He said he would talk about merging, restructuring or closing several state enterprises that were “just not socially or financially viable for society at large as currently structured and operated”. He would also discuss “as a matter of urgency [how] to move more of our citizens from being employees to being shareholders”.

“If I was afforded the opportunity to meet with the trade unions, this is what I would be discussing – not just salary increases or the NSRL. This is also how we work towards an expansion of our tax base and a reduction in taxes whilst at the same time creating intergenerational wealth. I want to see clerical officers talking about share value and dividends – the things owners talk about – not just about vacation leave, sick leave or pensions,” he stated, adding that in his picture of a “new Barbados” more time would be spent discussing dividends and less on taxes or salary adjustments.

“The new Barbados must see my generation passing real wealth onto the next generation, not just a motorcar and 4,000 sq ft of land. I know that things are rough now. None of us can deny that. I feel the pain each day. I sense the hopelessness and despair that are freely expressed these days. I know of the real challenges in meeting basic needs. I experience the challenge in finding meaningful employment among our youth,” the minister stated.

7 Responses to Stop the fighting!

  1. fedup July 27, 2017 at 6:29 am

    He talking tuh d youth dat he fail in getting dem gainfully employed?

  2. chris hill July 27, 2017 at 6:55 am

    Sir you dont know the struggle that your party put the greater society under. i am sure you have no problem fueling your car because you get your fuel from the gov pump at spring garden, at the market you don’t have to put back because all you have is a few dollars, you don’t have the educating your child’s university education because you will get UWI to tek them in anyway, you don’t have a duty issue because your goods leaves the port through the back gate, you don’t have road tax because the disk is delivered to your desk. Donville go back to the drawing board.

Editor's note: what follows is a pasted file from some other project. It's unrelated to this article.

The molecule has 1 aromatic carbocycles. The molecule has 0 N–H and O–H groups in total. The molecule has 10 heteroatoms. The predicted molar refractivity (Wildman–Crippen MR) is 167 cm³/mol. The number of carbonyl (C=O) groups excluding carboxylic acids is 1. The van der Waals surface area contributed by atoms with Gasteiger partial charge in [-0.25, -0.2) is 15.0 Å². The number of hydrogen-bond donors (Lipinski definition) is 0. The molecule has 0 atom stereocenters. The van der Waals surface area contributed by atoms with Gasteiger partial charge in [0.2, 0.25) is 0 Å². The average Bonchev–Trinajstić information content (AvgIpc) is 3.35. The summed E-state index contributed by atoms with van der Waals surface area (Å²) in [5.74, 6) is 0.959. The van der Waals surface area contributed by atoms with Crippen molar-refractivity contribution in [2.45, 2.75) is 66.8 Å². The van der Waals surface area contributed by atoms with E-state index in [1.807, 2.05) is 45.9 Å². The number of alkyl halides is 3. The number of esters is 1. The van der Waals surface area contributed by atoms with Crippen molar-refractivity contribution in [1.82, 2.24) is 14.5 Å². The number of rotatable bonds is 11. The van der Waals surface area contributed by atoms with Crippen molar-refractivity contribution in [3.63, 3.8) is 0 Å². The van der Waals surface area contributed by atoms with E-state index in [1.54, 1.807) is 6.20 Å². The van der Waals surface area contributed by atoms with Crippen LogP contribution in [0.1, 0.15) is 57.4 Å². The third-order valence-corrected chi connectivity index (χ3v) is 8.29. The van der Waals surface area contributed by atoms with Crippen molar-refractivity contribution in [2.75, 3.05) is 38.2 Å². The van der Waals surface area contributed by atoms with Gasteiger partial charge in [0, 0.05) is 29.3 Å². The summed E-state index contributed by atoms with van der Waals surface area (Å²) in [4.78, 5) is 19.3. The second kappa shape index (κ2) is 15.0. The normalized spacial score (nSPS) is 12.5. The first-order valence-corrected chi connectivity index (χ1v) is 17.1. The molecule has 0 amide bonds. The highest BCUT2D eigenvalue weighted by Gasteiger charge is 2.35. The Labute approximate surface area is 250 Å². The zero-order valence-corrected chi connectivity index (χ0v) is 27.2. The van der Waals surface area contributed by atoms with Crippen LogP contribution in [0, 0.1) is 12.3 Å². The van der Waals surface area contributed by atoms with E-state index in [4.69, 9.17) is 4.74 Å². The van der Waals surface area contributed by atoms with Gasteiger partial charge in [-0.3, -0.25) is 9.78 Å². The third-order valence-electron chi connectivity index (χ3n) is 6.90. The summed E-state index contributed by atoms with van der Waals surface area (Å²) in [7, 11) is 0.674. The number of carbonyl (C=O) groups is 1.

3. Carl July 27, 2017 at 7:18 am

    I’m with you Chris Hill. They get fat salaries and allowances along with concessions as ministers which trickle down to their family who are given a ‘free pass’ by virtue of who they are. It is the ordinary ‘man in the street’ who feels it, having to make our reduced salary stretch to purchase more expensive items and provide for ourselves and our families with even less than we had before. They don’t lead by example. They don’t consult the people in their plans but expect us to literally pay for their errors.

  4. outsider July 27, 2017 at 8:10 am

    Mr inniss check with your leadership,who is lack of communicating with the unions and the voting public of Barbados it,s so obvious he have know intention on being a future leader

  5. Lee July 27, 2017 at 9:20 am

    Cross the floor Minister Inniss. You’ll have support.

    • hcalndre July 27, 2017 at 1:15 pm

      @Lee; cross the floor to get to the bath room, have you read what the man said, that he feels the pain of the people and still vote for every tax that his government impose on the people.

  6. Tony July 27, 2017 at 12:25 pm

    Minister Inniss needs to put his vote where his mouth is. He continues to criticize his government’s high tax policy but still votes for them in parliament.Whited Sepulchre.


Leave a Reply

Your email address will not be published. Required fields are marked *